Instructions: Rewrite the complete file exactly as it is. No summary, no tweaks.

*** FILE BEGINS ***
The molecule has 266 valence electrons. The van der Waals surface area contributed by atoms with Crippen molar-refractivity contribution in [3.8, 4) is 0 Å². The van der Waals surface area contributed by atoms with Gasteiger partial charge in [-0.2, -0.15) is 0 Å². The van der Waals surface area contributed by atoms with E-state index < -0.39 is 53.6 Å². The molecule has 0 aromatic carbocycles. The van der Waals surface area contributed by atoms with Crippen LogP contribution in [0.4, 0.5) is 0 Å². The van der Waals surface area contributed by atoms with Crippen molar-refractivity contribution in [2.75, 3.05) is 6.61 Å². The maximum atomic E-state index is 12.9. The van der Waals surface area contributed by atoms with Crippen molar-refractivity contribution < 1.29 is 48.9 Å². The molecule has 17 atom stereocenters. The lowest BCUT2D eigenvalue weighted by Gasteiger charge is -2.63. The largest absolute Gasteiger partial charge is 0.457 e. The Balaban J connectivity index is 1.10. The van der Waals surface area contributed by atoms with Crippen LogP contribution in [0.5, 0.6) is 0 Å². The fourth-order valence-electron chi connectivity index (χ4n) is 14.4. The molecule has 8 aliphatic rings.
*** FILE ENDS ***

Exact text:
The molecule has 266 valence electrons. The van der Waals surface area contributed by atoms with Crippen molar-refractivity contribution in [3.8, 4) is 0 Å². The van der Waals surface area contributed by atoms with Gasteiger partial charge in [-0.2, -0.15) is 0 Å². The van der Waals surface area contributed by atoms with E-state index < -0.39 is 53.6 Å². The molecule has 0 aromatic carbocycles. The van der Waals surface area contributed by atoms with Crippen LogP contribution in [0.4, 0.5) is 0 Å². The van der Waals surface area contributed by atoms with Crippen molar-refractivity contribution in [2.75, 3.05) is 6.61 Å². The maximum atomic E-state index is 12.9. The van der Waals surface area contributed by atoms with Crippen molar-refractivity contribution < 1.29 is 48.9 Å². The molecule has 17 atom stereocenters. The lowest BCUT2D eigenvalue weighted by Gasteiger charge is -2.63. The largest absolute Gasteiger partial charge is 0.457 e. The Balaban J connectivity index is 1.10. The van der Waals surface area contributed by atoms with Crippen LogP contribution in [0.5, 0.6) is 0 Å². The fourth-order valence-electron chi connectivity index (χ4n) is 14.4. The molecule has 8 aliphatic rings.